Fresh from being charmed by odd couple black comedy, Harold and Maude, Caitríona O’Malley casts an eye over some of cinema’s stranger relationships
I feel obliged to say that there will be some spoilers ahead, so beware! For anyone who’s seen Pixar’s Up, they’ll remember the closing credits with wilderness explorer, Russell, and old man, Carl, doing things like going for ice-cream and playing with Dug. Mismatched as they are, they fit together, and it works, and it makes you feel all gooey inside. Theirs is not the only relationship outside the ordinary that fits in cinema.
Harold and Maude is a romantic comedy injected with a healthy dose of black humour. Here is surely one of cinema’s most bizarre love stories. Harold is a young man weary of life. He frequently carries out fake suicides, to the despair of his mother. He is infatuated with death, and enjoys attending the funerals of strangers. It is at one such funeral that he meets Maude. Maude is an octogenarian with an insatiable appetite for fun and adventure. And so this skinny, withdrawn young man and this impish old woman become inseparable. Maude helps Harold to see that life is as enjoyable as you make it, and one of their more hilarious escapades involves roaring away on a stolen motorbike. Cat Stevens’ gentle melodies soundtrack this sweet story of an elderly woman capturing the imagination of a disillusioned boy. Age, as Harold and Maude demonstrate, is no obstacle.
Two struggling actors in 1969 London are the focal point of Withnail and I. They are vastly different people, and this serves as a catalyst for many of the most entertaining scenes. There’s Withnail, played with much relish by Richard E. Grant. But then, who wouldn’t love playing a booze-soaked, foul-mouthed degenerate, knocking back lighter fluid and getting to spout such gems as ‘I’ve only had a few ales’? Then there’s ‘I’, whose name remains a mystery (although hawk-eyed fans claim that you can see it briefly on a letter in an early scene). He’s driven to distraction by Withnail’s feckless ways. He’s highly-strung and skittish, and his anguished inner monologues are a delight throughout. Withnail and I are bound by failure and frustration. Their acting careers aren’t exactly blossoming. They live in squalor. And yet there’s sincerity there, and we know that there’s love, too. No matter how much you’ve messed up in life, you can be sure you’ll have an equally pathetic friend there to prop you up at rock bottom!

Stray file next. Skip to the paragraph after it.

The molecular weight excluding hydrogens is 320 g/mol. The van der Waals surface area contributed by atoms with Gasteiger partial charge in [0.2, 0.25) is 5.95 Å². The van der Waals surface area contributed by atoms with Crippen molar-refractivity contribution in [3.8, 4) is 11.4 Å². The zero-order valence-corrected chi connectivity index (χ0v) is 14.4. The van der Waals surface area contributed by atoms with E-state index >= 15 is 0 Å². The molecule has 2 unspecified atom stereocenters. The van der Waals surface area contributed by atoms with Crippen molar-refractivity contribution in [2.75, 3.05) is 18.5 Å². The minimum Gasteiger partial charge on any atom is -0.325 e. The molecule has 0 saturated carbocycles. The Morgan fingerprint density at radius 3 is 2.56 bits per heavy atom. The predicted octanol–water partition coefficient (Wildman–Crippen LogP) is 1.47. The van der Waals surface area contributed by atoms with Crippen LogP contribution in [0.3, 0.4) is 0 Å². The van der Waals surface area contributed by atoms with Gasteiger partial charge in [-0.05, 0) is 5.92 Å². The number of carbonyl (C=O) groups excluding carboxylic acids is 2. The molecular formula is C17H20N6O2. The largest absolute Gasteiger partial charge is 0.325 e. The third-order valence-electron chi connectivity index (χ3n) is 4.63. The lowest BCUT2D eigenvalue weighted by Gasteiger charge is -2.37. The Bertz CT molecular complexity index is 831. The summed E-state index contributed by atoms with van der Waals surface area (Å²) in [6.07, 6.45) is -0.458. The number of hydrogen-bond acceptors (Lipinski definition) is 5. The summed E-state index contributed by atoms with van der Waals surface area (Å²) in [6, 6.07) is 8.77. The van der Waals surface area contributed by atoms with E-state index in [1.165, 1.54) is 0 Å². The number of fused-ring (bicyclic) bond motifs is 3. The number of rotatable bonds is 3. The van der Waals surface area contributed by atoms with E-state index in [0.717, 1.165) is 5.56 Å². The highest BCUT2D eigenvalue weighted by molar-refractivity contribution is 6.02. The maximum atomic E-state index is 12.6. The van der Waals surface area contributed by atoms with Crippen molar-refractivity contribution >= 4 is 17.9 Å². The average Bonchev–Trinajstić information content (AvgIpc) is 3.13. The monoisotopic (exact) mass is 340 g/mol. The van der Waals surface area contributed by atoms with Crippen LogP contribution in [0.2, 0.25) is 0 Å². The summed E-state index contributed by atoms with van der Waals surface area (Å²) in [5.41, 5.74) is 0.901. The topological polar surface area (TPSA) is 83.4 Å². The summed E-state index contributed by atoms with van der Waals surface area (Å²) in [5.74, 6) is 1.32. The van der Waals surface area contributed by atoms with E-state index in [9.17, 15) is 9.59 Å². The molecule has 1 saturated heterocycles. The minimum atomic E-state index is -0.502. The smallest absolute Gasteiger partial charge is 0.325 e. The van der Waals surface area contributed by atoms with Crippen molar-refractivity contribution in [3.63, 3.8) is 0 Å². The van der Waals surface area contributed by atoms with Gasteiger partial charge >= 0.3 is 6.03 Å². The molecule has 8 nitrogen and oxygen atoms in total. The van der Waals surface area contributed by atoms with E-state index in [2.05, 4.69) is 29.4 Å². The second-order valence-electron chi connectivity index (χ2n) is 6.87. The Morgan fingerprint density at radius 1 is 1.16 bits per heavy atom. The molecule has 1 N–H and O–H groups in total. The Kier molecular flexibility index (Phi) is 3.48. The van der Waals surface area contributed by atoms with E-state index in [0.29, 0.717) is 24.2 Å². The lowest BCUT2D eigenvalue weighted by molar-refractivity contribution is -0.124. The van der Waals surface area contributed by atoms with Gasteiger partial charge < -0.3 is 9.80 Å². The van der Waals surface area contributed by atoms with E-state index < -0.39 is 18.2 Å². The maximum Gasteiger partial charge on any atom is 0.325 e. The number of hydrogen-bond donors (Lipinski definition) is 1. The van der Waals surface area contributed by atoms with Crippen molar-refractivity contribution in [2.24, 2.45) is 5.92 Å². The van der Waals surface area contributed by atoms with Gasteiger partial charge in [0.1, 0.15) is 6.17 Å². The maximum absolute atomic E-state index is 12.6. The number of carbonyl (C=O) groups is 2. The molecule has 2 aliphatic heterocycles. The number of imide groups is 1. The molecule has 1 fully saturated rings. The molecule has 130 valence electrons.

Moving to less comedic fare, Scent of a Woman is the story of Lieutenant Colonel Frank Slade’s time in New York with his young minder, Charlie Simms. Like Harold and Maude, their connection is forged despite the vast age gap. However, Slade has none of the warmth of Maude, at first. He is gruff, cantankerous, impatient and hot-tempered, and Charlie is bewildered when he takes him on a flight to New York. Charlie is a poor boy amidst a sea of wealthy, obnoxious brats in a prep school. Sensitive, conflicted and morally torn, Charlie learns a lot from Frank during their time in the city. Indeed, Frank thaws and becomes his mentor and closest ally. For his poignant and heartfelt defence of Charlie alone, Al Pacino earned that Oscar. They start off wary of one another: a blind, resentful veteran, and a student struggling with a huge decision, but by the film’s end there is mutual respect and admiration, and a friendship that will endure.
There is a classic scene in John Hughes’s Planes, Trains and Automobiles where Steve Martin’s Neal launches a litany of abuse at a car rental woman. He averages ‘fucking’ around every second word. It’s an impressive feat. Neal is very much the uptight one of this affair. He’s edgy and withering, and contemptuous of his unwanted travel companion, John Candy’s likable but careless Del. Del frays every last one of Neal’s nerves as they lope across the country in a desperate bid to be home for Thanksgiving. The disdain is largely on Neal’s end. Del is mostly eager to please and in fairness, he tries his best. Del brims with positivity. Like a drooling Labrador bounding towards you, he’s hard to resist. And when his mask begins to slip, Neal understands, and is there for him. It’s a funny farce, but it has heart.
For me, it’s the relationships that seem the most unlikely that are often the best in films. From Harold and Maude, to Charlie and Frank, Withnail and I, Neal and Del, Carl and Russell in Up, and more, cinema has so many fine examples of odd connections forged between people who couldn’t be more different. As Angela Hayes says in American Beauty (another unusual friendship there: Lester and Ricky, anyone?), there’s nothing worse in life than being ordinary.